You’ve worked with some incredible musicians and bands. What have been the highlights?

Yeah I guess it has been pretty good eh? I had a pretty good career on the way in Australia and not long after I moved to London I was very lucky that another ex-graduate and friend Andrew Burch called me up one day. He was working for a sound company called Britannia Row Productions and they needed someone at short notice to tech some stuff just down the road for a little Australian band called Powderfinger. So down I went and it all seemed to go OK, and I’ve been getting calls from Britannia Row ever since! In between working for the Australian bands that I was doing when I left for London, I’ve done some pretty crazy things in the last 10 years or so. I did a month in the desert in Israel working on Aida, I mixed the 40th anniversary concert of the United Arab Emirates National Day, have done the Brit Awards, Orchestral Manoeuvres in the Dark, mixed a concert where Bon Jovi, Taylor Swift and Prince William sang Living on a Prayer together. I mixed Tim Minchin and the orchestra on two tours of Australia, Missy Higgins, Eskimo Joe, Mike and the Mechanics and in the last few years I’ve been very privileged to be doing monitors for David Gilmour (Pink Floyd) and Hans Zimmer. Having played guitar from a young age, the David Gilmour tour was simply amazing. Incredible band, crew and amazing songs. Not going to say it was an easy day at the office, we were busy, but the result each night was definitely worth the hard work. Hopefully he doesn’t leave it another 10 years before he tours again!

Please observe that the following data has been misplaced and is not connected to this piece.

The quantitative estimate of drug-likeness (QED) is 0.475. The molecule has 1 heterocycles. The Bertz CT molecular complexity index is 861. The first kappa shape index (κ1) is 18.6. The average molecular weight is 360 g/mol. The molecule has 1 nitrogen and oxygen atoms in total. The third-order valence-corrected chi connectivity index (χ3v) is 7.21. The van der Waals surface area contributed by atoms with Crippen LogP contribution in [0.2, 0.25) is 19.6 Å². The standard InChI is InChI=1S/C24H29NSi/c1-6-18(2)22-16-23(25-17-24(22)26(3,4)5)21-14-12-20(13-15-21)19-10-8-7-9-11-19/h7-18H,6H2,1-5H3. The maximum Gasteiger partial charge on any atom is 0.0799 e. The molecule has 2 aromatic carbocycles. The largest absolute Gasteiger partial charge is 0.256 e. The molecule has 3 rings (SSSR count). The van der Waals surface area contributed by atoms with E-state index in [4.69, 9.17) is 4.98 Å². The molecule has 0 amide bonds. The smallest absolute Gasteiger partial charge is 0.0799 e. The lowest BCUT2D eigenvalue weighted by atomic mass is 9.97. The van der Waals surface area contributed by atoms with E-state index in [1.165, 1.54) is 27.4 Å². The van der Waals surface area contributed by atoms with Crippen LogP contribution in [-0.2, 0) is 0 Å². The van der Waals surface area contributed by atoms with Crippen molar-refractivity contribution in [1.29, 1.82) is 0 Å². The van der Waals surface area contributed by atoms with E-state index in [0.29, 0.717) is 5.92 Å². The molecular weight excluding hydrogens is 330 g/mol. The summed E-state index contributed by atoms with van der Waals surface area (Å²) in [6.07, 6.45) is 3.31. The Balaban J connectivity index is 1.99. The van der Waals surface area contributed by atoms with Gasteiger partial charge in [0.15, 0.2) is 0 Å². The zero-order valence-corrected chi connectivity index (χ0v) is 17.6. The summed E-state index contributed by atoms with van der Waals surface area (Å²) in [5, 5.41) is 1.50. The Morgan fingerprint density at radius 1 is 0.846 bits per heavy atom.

What is it like touring with Hans Zimmer, a man described as one of the Top 100 Living Geniuses?

It’s been good fun, he is certainly a great man. I think one of Han’s great strengths is that he is so grounded and has a fantastic personality. He has a way of gelling people together, a greater sense of project and communication that must be, apart from the obvious creative skills, amazing for directors to work with. During our rehearsals for the tour, he was finishing off the film Dunkirk, which is a major musical/sound design piece, yet he kept it together to pop into rehearsals and just fit in playing with a 20-piece band.

Sound engineering for Hans’ shows must be especially challenging because of the complexity of mixing live orchestra, choir and electronic elements. How long have you been working with Hans and what has this experience been like for you?